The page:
The Khmer Rouge carried out one of the most horrific genocides in the twentieth century. The nation of Cambodia was in a near-decade civil war between the Communist (Khmer Rouge) and the monarchy and then the Khmer Republic. The Khmer Rouge won the civil war and controlled all of Cambodia from 1975 to 1979. During this time, they committed horrific crimes against their own people. This genocidal regime was one of the worst events in the later years of the 1900s, and it is not well talked about in schools. The Khmer Rouge movement started back in the 1940s when Cambodia was fighting for freedom from the French government. Over the years, the Northern Vietnamese influenced much of the group's practices and beliefs. They gained so much members during the Lon Nol era because many Cambodian people lost family from the American bombings (whom Lon Nol was allied with). Through fear and threats, the Khmer Rouge scared the people into moving into the countryside. They abolished all things that have to do with capitalism. They brainwashed people into starving the population, torturing the “accused”, and murdering any who oppose the Khmer Rouge way of life and leadership. This led to widespread poverty of Cambodia, and the people learned to love and respect everyone because of the hate shown to them during this horrific event. Many, til this day, still do not share their stories of what happened during this time because they are scared to be reminded of what was committed against them. That is why the country is still corrupt today because the two-decade old prime minister Hun Sen was an ex-Khmer Rouge Soldier.
While analyzing The Rise and Demise of Democratic Kampuchea, the section called “Open Conflict Between Socialist Nations”, revealed many components that led to a mandatory invasion of Cambodia. The Khmer Rouge strived to reconquer the Mekong Delta, the region bordering Cambodia in the present day, of Vietnam. It turns out that Cambodia used to exert authority over the region, but throughout many decades, sovereignty transferred to the Vietnamese. In 1952, “the radical faction of the Khmer Students’ association in Paris-including ‘Pol Pot,’ Ieng
Cambodia is a South East Asian country formerly known as Kampuchea, it shares borders with Vietnam, Laos and Thailand. In Cambodia during 1975-1979 a political regime known as the Khmer Rouge took control of the country. During this time it is estimated that around 2 million people perished, over a quarter of the population, from torture and execution or from starvation and untreated illness (Fawthrop & Jarvis, 2005). Although the regime ended with defeat by the Vietnamese over 30 years ago, the effects from this reign of terror continues to have an impact on Cambodia. The countries social coexistence, peace building process and the aftermath of the annihilation of so many of its people has affected the current population make up in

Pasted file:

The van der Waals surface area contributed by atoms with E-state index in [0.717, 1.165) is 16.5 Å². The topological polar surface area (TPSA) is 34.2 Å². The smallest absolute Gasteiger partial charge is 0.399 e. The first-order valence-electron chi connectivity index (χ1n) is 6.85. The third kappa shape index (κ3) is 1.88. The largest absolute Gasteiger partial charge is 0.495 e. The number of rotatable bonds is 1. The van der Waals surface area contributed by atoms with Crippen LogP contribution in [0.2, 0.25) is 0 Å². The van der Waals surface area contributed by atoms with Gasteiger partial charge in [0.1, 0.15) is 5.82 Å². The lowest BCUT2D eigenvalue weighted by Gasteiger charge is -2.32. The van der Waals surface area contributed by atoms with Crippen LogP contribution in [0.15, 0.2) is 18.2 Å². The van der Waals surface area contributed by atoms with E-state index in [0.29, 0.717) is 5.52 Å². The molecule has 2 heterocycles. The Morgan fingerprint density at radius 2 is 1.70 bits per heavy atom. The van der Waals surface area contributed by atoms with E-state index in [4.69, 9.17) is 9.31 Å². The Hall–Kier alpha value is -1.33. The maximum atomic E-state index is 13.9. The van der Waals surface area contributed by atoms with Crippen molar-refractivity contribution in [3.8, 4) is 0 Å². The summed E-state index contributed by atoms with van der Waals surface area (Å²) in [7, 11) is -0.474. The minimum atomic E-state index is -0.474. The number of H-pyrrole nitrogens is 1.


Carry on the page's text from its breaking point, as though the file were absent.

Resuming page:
The underlying foundations of the Cambodian genocide are found in the Maoist political and economic beliefs of the Khmer Rouge administration. The most important leaders, all of whom studied in Paris in the 1950s and became active in the communist movement together, were Saloth Sar (who would later re-brand himself as Pol Pot), Ieng Sary, and Khieu Samphan. 30 The significance of their time together in France is that they developed what to them seemed a coherent political and economic model for the future of their home country, Cambodia.31 The last real stage in transforming
During times of trouble it is the structure of families which bring stability and fuel resilience. Families often support each other to survive a trauma because they are support systems. The Cambodian genocide led by the Khmer Rouge regime attempted to tear apart families and exploit their special bond. The Khmer Rouge soldiers took towns captive or burned them, and recruited youths to join their cause (Pran IX). From 1975 to 1979, all Cambodians were forced to live in labor camps and were forced to work fourteen to eighteen hours a day with only a single bowl of rice to eat. Family members were separated from one another purposefully to lower morale. During this period an estimated one-third of Cambodian’s population died due to malnutrition, illness, and execution (Pran X). Children of Cambodia’s Killing Fields: Memoirs by Survivors compiled by Dith Pran is important because it confirms the horrors of the Khmer Rouge regime, explains how the Khmer Rouge gained power, and how the Khmer Rouge attempted to indoctrinate young children against their parents.